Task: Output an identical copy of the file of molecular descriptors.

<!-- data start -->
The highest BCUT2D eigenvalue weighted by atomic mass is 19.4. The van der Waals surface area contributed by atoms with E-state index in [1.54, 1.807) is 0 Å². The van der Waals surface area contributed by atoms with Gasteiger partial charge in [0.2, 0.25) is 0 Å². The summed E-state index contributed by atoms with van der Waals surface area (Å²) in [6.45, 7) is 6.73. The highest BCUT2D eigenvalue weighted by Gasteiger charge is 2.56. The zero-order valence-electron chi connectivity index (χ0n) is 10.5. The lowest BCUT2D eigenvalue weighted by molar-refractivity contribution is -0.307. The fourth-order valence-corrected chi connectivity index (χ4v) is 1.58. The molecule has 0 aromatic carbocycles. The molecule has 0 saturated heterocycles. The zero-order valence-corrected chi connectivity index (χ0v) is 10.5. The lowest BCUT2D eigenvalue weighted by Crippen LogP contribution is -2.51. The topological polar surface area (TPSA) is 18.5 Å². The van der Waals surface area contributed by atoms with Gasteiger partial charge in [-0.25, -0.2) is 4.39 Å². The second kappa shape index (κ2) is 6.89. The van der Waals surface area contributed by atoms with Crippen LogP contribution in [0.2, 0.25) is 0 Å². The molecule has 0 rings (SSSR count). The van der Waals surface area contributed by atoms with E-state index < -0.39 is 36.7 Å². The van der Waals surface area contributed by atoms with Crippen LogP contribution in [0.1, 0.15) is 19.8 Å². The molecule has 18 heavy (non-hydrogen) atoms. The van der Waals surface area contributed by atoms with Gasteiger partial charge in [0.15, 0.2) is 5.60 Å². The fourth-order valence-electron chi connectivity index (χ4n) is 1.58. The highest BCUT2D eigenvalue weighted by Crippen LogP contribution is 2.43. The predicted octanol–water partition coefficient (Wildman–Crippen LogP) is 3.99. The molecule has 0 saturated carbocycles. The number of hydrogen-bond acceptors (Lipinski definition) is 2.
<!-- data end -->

The highest BCUT2D eigenvalue weighted by atomic mass is 19.4. The van der Waals surface area contributed by atoms with E-state index in [1.54, 1.807) is 0 Å². The van der Waals surface area contributed by atoms with Gasteiger partial charge in [0.2, 0.25) is 0 Å². The summed E-state index contributed by atoms with van der Waals surface area (Å²) in [6.45, 7) is 6.73. The highest BCUT2D eigenvalue weighted by Gasteiger charge is 2.56. The zero-order valence-electron chi connectivity index (χ0n) is 10.5. The lowest BCUT2D eigenvalue weighted by molar-refractivity contribution is -0.307. The fourth-order valence-corrected chi connectivity index (χ4v) is 1.58. The molecule has 0 aromatic carbocycles. The molecule has 0 saturated heterocycles. The zero-order valence-corrected chi connectivity index (χ0v) is 10.5. The lowest BCUT2D eigenvalue weighted by Crippen LogP contribution is -2.51. The topological polar surface area (TPSA) is 18.5 Å². The van der Waals surface area contributed by atoms with Gasteiger partial charge in [-0.25, -0.2) is 4.39 Å². The second kappa shape index (κ2) is 6.89. The van der Waals surface area contributed by atoms with Crippen LogP contribution in [0.2, 0.25) is 0 Å². The molecule has 0 rings (SSSR count). The van der Waals surface area contributed by atoms with E-state index < -0.39 is 36.7 Å². The van der Waals surface area contributed by atoms with Crippen LogP contribution in [0.1, 0.15) is 19.8 Å². The molecule has 18 heavy (non-hydrogen) atoms. The van der Waals surface area contributed by atoms with Gasteiger partial charge in [0.15, 0.2) is 5.60 Å². The fourth-order valence-electron chi connectivity index (χ4n) is 1.58. The highest BCUT2D eigenvalue weighted by Crippen LogP contribution is 2.43. The predicted octanol–water partition coefficient (Wildman–Crippen LogP) is 3.99. The molecule has 0 saturated carbocycles. The number of hydrogen-bond acceptors (Lipinski definition) is 2.